- If you plug an AC supply into an oscilloscope, you get a 'trace' on the screen that shows how the voltage of the supply changes with time. The trace goes up and down in a regular pattern- some of the time it's positive and some of the time it's negative.
- If you plug in a DC supply, the trace you get is just a straight line.
- The vertical height of the AC trace at any point shows the input voltage at that point. By measuring the height of the trace you can find the potential difference of the AC supply.
- For DC it;s a lot simpler - the voltage is just the distance from the straight line trace to the centre line.
How to Read an Oscilloscope Trace
Electricity in the Home
Hazards in the Home
- Long Cables
- Frayed Cables
- Cables in contact with something hot or wet
- Water near sockets
- Shoving things into sockets
- Damaged plugs
- Too many plugs in one socket
- Lighting sockets without bulbs in
- Appliances without their covers on
Most Cables Have Three Separate Wires
- Most electriocal appliances are connected to the mains supply by three-core cables. This means that they have three wires inside them, each with a core of copper and a coloured plastic coating.
- The brown LIVE WIRE in a mains supply alternates between a HIGH +VE AND -VE VOLTAGE.
- The blue NEUTRAL WIRE is always at 0V. Electricity normally flows in and out through the live and neutral wires only.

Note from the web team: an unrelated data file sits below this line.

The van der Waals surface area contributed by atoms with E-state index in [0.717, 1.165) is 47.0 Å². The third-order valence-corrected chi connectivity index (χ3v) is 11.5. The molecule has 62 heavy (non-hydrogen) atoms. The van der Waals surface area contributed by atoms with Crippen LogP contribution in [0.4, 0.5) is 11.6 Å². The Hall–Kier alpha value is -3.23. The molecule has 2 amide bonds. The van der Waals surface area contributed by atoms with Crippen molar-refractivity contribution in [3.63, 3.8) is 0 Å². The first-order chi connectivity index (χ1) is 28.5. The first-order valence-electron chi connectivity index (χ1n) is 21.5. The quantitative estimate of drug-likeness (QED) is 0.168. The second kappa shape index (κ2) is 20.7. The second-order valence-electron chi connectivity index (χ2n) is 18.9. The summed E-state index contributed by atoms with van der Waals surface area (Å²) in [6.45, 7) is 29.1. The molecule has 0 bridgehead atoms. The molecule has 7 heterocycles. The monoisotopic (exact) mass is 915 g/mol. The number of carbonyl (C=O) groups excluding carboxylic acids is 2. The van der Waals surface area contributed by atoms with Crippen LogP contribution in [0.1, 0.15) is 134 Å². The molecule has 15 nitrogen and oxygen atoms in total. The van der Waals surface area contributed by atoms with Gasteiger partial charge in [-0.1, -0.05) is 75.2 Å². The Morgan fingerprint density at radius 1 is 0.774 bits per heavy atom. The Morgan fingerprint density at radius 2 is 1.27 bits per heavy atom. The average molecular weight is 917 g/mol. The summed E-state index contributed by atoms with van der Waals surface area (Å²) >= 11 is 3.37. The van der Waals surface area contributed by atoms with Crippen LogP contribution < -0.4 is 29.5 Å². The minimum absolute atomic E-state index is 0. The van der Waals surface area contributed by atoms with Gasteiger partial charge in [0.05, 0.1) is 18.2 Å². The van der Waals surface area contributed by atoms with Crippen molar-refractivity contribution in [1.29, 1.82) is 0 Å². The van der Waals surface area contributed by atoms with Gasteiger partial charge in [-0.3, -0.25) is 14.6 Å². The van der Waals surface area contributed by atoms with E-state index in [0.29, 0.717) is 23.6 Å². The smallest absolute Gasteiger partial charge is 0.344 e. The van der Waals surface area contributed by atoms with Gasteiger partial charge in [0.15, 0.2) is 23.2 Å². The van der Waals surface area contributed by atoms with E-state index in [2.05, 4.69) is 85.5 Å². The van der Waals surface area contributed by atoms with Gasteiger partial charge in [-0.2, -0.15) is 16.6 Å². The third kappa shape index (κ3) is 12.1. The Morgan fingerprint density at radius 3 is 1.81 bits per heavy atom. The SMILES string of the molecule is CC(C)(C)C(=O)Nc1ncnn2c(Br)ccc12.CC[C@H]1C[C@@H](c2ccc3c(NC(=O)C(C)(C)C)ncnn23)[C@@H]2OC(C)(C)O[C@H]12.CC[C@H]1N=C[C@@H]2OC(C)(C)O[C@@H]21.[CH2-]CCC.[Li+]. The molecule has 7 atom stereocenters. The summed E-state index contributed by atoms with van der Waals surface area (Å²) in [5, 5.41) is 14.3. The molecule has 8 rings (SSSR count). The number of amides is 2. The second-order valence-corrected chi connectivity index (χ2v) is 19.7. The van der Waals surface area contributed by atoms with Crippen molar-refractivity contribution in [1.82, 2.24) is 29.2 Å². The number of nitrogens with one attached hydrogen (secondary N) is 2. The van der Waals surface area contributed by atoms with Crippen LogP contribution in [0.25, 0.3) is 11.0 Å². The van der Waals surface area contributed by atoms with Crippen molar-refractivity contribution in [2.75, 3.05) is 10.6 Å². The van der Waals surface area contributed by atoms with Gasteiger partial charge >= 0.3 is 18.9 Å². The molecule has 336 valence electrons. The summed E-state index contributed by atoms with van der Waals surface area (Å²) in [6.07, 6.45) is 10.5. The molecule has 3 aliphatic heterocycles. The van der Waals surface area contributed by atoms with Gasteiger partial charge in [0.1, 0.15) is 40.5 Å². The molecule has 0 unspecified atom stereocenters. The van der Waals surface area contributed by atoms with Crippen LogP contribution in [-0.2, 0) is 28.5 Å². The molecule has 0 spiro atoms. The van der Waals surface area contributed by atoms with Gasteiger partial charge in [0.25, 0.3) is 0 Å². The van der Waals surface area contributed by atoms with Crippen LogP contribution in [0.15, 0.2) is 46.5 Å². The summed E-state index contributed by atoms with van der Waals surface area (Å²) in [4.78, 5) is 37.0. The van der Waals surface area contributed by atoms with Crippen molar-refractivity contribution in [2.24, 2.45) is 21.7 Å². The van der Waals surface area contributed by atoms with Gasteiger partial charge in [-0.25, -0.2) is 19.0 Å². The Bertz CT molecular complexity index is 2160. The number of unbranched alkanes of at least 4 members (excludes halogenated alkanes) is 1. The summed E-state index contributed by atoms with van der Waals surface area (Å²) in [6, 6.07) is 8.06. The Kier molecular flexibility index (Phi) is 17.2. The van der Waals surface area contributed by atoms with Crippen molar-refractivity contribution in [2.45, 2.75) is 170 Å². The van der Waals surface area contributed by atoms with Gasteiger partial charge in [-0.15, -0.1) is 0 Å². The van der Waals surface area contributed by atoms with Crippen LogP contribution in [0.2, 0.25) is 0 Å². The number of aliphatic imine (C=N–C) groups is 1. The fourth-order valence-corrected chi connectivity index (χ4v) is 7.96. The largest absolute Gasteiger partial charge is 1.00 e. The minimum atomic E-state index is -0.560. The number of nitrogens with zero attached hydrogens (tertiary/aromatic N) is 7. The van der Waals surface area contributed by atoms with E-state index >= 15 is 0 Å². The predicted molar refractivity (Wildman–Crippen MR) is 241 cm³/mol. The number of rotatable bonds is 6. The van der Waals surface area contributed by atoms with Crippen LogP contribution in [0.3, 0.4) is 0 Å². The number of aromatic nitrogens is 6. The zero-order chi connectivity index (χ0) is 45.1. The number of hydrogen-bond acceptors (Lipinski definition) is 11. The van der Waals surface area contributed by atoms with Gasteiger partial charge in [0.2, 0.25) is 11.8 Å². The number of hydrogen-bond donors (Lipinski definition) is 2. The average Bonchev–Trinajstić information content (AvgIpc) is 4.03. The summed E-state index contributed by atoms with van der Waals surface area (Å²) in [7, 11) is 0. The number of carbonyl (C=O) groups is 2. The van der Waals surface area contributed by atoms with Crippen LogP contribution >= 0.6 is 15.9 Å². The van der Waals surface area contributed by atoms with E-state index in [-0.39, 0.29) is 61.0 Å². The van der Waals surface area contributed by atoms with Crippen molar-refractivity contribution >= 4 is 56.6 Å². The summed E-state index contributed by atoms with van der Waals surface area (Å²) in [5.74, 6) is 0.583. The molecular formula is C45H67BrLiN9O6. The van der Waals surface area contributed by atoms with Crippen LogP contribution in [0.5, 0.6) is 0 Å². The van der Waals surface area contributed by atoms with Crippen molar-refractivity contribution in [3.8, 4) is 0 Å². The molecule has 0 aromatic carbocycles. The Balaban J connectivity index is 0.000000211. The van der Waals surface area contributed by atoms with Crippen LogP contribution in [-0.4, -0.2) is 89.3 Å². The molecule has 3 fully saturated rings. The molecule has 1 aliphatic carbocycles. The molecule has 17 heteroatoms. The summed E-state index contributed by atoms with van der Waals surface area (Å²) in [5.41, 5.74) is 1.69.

- The green and yellow EARTHWIRE is for protecting the wiring, and for safety- it works together with a fuse to prevent fire and shocks. It is attached to the metal casing of the plug and carries the electricity to earth (and away from you) should something go wrong and the live or neutral wires touch the metal case.
Three-Pin Plugs and Cables
- The right coloured wire is connected to each pin, and firmly screwed in.
- No bare wires showing inside the plug.
- Cable grip tightly fastened over the cable outer layer.
- Different appliances need different amounts of electrical energy. Thicker cables have less resistance, so they carry more current.
Three-Pin Plugs and Cables
- The metal parts are made of copper or brass because these are very good conductors.
- The case, cable grip and cable insulation are made of rubber or plastic because they're really good insulators, and flexible too.
- This all keeps the electricity flowing where it should
Fuses and Earthing
Earthing and Fuses Prevent Electrical Overloads
- The earth wire and fuse (or circuit breaker) are included in electrical appliances for safety and work together like this: